“We want to move up to the Championship and stabilise there, before kicking on. The bottom of the Premier League or top of the Championship is what we’re aiming for, the sort of position Reading are now. Right now it’s a far-off dream, but we’re moving in the right direction. If all goes well this year, then fantastic, but if not, we’re building the foundation.”
Brentford’s ‘European model’ of management is mirrored by Chelsea, where technical director Michael Emenalo oversees the work of interim first-team coach Rafa Benitez.
But while rumours abound at Stamford Bridge that the shadowy figure of Emenalo wields supreme authority on footballing matters in conjunction with Abramovich and his inner circle of advisors, Warburton insists that, at Brentford, his relationship with Rosler is very much a partnership.
|BRENTFORD UP FOR THE CUP
|2/1||Brentford are 18/1 with Bet365 to beat Chelsea in 90 minutes on Sunday
“We talk constantly about football, but I don’t tread on his toes on a day-to-day basis in terms of coaching. I don’t get involved in that or team selection.
“If we’re talking about a player we’re trying to get, we’ll discuss it to death, but it’s his final call. That’s a very important point. People worry about how a sporting director might impact on a manager’s ability to do his job, but it should never do so negatively in that respect.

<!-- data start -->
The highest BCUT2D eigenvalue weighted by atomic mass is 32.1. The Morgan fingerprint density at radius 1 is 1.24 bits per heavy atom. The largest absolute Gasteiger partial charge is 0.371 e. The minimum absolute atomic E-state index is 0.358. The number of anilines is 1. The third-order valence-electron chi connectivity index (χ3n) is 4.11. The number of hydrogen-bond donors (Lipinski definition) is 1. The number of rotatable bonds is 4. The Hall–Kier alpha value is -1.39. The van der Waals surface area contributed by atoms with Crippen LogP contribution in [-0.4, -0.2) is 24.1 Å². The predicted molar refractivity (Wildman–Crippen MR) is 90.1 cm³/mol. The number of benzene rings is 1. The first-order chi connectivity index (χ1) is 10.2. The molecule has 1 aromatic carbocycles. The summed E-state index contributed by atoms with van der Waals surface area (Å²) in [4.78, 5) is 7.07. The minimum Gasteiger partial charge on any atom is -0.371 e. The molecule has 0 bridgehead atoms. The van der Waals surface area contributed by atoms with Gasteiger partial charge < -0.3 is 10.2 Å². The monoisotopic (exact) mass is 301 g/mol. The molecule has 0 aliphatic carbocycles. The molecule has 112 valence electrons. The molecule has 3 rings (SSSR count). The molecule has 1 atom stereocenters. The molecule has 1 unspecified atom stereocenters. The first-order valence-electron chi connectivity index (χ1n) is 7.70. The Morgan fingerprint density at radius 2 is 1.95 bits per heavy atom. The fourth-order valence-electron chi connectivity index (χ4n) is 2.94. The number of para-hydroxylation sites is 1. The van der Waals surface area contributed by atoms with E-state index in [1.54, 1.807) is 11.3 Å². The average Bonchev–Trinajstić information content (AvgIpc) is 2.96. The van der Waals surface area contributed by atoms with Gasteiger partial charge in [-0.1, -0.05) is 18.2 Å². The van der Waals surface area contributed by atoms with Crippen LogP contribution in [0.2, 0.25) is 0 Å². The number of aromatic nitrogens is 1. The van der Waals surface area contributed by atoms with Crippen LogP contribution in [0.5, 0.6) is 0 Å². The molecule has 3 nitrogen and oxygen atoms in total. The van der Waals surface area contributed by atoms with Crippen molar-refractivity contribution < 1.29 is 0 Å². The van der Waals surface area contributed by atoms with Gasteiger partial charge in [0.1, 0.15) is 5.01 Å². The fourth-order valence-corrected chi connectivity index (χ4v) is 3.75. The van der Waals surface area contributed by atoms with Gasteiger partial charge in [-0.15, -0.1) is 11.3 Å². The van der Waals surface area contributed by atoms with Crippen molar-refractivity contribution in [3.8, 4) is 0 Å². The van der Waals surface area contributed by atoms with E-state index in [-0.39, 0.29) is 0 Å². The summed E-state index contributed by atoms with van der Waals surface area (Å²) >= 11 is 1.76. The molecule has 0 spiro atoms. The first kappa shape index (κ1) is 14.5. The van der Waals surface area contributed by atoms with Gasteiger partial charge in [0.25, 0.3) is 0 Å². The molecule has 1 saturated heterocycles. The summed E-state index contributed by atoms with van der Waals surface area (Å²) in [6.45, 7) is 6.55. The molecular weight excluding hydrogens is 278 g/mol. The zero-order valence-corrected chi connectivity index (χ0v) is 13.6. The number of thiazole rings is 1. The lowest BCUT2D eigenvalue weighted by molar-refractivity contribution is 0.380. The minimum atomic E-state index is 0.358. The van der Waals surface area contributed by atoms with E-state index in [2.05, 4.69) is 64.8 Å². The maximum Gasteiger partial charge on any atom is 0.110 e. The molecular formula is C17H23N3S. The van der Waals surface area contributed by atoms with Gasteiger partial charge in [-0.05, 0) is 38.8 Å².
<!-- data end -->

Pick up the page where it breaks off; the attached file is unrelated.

“What happens at a club the stature of Chelsea is not really my business, but you’ve got to have the relationship in place between the people in charge. That goes for any business. If you’re working in a bank, you have to get on with and trust the people around you.
“It has to be a genuine, trusting relationship. People say it’s a business arrangement and you don’t have to like each other, but that’s nonsense. If there’s any animosity or mistrust, it’s dead from the start.”
While not quite attracting the same level of ire as the dreaded ‘director of football’, the concept of sporting and technical directors is still viewed with suspicion by many in the English game.
But Warburton is convinced Brentford are simply ahead of the curve. “A lot of people are still unaware what’s really involved in the role, but I believe it will grow, and more clubs will adopt it,” he insists.
First, though, there is the small matter of Chelsea at Stamford Bridge to contend with. Rosler surprised many with the strength of his disappointment at his side's failure to see off their illustrious opponents at Griffin Park, and Warburton is adamant the Bees will not be awed admirers this time either.
“Uwe’s played at the highest level,” he adds. “He’s a good guy to chat to, and very respectful. But he’s a competitive beast. You have to be to work in football.
“On Sunday we want to win. There’s no turning up and having a nice day, although we will enjoy the experience, and use it as a benchmark to kick on in the league.
“We're on track and making progress. In the long term, our aim has to be to fill our stadium every week. If we're doing that, then we're in the right place.”
Follow Liam Twomey on